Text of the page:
Wisteria - (wisteria sinensis)
Wisteria Bonsai Style: Driftwood / Wrap Around
This was my first attempt at creating the illusion of an ancient bonsai tree from a piece of driftwood and a whippy young plant. Considering all the suitable species, I decided on wisteria because they are easily obtainable, reasonably priced and with time, produce a profusion of colourful flowers. I envisaged a breathtaking image of a heavy trunked tree, covered in racemes of long, flowing purple flowers and I often thought about this imaginary bonsai.
Whilst on holiday in the summer I visited a garden centre to see if there were any plants that were of interest to me. In the aquatic section I noticed an exquisite piece of bog wood which was being sold for decoration in aquariums. I instantly thought that this piece of root looked very tree-like and when I began handling it I started thinking of how stunning it would be if it were the trunk of a wisteria bonsai.
It was certainly most suitable for a 'wrap around' project and I walked around outside, searching for a candidate plant that could possibly be attached to the wood. Outside there were many wisteria and I chose the one with the least ugly graft.
The bog wood was soaked in a bucket of clear wood preserver for three months and then left outside in the winter, allowing the rain to wash the potential 'trunk'. During this time I made a chicken wire base for the wood and drilled small holes near the bottom so that it could be fastened on with wire. This would give the wood more stability and then car filler was spread over the wire base to make it solid.
As spring began to approach I painted the brown bog wood three times with lime sulphur, each time waiting for a sunny day so that it would dry well. This gave it a bleached effect and I carved a small channel around the back of the trunk, where the wisteria would be attached.
Wisteria Bonsai History: Training
The wisteria was removed from its flower pot and the roots were in good condition. Using a sharp knife I removed a strip of bark from the plant so that when growing up the driftwood, the resultant callous would help it form a strong attachment. This is where things began to go wrong!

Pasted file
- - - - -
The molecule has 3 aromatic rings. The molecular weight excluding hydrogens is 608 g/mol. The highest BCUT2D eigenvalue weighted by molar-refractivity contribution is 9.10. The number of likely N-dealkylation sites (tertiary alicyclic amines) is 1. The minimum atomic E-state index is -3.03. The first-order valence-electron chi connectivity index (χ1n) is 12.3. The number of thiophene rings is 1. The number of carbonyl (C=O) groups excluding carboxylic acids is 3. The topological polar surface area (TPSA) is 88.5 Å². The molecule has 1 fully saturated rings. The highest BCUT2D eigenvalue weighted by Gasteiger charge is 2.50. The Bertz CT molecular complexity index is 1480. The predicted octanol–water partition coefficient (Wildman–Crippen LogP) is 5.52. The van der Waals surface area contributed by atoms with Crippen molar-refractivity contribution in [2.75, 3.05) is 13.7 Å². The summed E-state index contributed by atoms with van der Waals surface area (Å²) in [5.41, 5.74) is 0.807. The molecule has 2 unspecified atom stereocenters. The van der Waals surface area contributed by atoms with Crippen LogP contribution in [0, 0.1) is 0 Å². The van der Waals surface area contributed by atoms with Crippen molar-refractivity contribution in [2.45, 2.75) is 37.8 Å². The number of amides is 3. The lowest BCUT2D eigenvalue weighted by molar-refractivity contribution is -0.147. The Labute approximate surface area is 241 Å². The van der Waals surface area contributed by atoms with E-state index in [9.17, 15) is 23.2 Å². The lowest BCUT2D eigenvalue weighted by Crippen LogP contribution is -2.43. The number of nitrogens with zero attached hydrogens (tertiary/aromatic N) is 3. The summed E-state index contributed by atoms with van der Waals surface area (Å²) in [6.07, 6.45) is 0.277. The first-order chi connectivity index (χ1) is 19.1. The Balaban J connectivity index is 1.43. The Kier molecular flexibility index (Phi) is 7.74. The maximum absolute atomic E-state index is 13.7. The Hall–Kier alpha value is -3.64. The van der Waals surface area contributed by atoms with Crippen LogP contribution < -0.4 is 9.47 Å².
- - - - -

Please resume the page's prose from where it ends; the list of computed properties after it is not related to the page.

As I started to bend and manipulate the wisteria to follow the contours of the prepared channel around the wood, the bark showed signs of coming away from the centre wood.
Before I knew it, the bark actually bowed out and separated completely from the trunk! This was not what was supposed to happen. I was rather alarmed at this and quickly put them back together.
The wisteria was then secured to the wood by carefully hammering in several staples over the trunk, tied with string and planted in a training pot. I held out little hope of survival and considered that I had probably wasted my time. However, the potential bonsai was placed in a large polythene bag to provide a humid environment where hopefully it might recover in its own micro environment. Thankfully it did survive and within six weeks the buds began to swell and new shoots emerged.
The next year the tree was lightly pruned and wiring enabled basic branch placement. Although the branches were very young, the overall image was already beginning to look quite natural and promising. I now screwed the wisteria to the driftwood to create a tighter bond as it was starting to come away in several places. That year I purchased a rectangular 'silver fox' bonsai pot that I thought would complement the driftwood well and I planted the tree in its new pot the following spring. I was pleased to see that the roots had grown well, but did not root prune as I wanted the wisteria to remain fairly pot bound in the hope of encouraging flowers, although none came. I was not disheartened as the wisteria was very young and I was patient, as wisteria, even when grafted, can often take many years to flower.
Three years later, and after much wiring and pruning in late summer, I was rewarded with a display of just three purple flowers that spring. I was so excited at their arrival that I exhibited the tree at a large bonsai show the following week, where I enjoyed overhearing the comments that were made about the bonsai. Most people believed it was actually a real tree and it was very satisfying to have created this convincing, ancient looking wisteria bonsai in such a short space of time.